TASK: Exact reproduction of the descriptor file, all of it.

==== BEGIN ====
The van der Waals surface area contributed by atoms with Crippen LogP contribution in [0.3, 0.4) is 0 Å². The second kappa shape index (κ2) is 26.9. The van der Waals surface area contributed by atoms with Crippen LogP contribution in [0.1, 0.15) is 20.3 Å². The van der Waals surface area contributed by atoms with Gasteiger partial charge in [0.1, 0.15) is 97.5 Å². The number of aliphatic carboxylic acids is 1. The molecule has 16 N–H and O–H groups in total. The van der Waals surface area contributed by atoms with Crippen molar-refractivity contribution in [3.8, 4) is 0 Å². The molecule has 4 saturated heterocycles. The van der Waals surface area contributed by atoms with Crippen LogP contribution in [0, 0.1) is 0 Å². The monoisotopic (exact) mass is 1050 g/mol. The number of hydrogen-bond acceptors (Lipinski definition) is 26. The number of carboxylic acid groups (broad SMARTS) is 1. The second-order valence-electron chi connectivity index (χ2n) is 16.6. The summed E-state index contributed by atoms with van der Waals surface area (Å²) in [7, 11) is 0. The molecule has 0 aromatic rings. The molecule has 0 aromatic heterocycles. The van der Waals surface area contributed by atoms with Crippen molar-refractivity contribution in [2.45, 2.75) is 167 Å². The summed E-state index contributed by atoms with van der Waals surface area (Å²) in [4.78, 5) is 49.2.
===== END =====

The van der Waals surface area contributed by atoms with Crippen LogP contribution in [0.3, 0.4) is 0 Å². The second kappa shape index (κ2) is 26.9. The van der Waals surface area contributed by atoms with Crippen LogP contribution in [0.1, 0.15) is 20.3 Å². The van der Waals surface area contributed by atoms with Gasteiger partial charge in [0.1, 0.15) is 97.5 Å². The number of aliphatic carboxylic acids is 1. The molecule has 16 N–H and O–H groups in total. The van der Waals surface area contributed by atoms with Crippen molar-refractivity contribution in [3.8, 4) is 0 Å². The molecule has 4 saturated heterocycles. The van der Waals surface area contributed by atoms with Crippen LogP contribution in [0, 0.1) is 0 Å². The monoisotopic (exact) mass is 1050 g/mol. The number of hydrogen-bond acceptors (Lipinski definition) is 26. The number of carboxylic acid groups (broad SMARTS) is 1. The second-order valence-electron chi connectivity index (χ2n) is 16.6. The summed E-state index contributed by atoms with van der Waals surface area (Å²) in [7, 11) is 0. The molecule has 0 aromatic rings. The molecule has 0 aromatic heterocycles. The van der Waals surface area contributed by atoms with Crippen molar-refractivity contribution in [2.45, 2.75) is 167 Å². The summed E-state index contributed by atoms with van der Waals surface area (Å²) in [4.78, 5) is 49.2.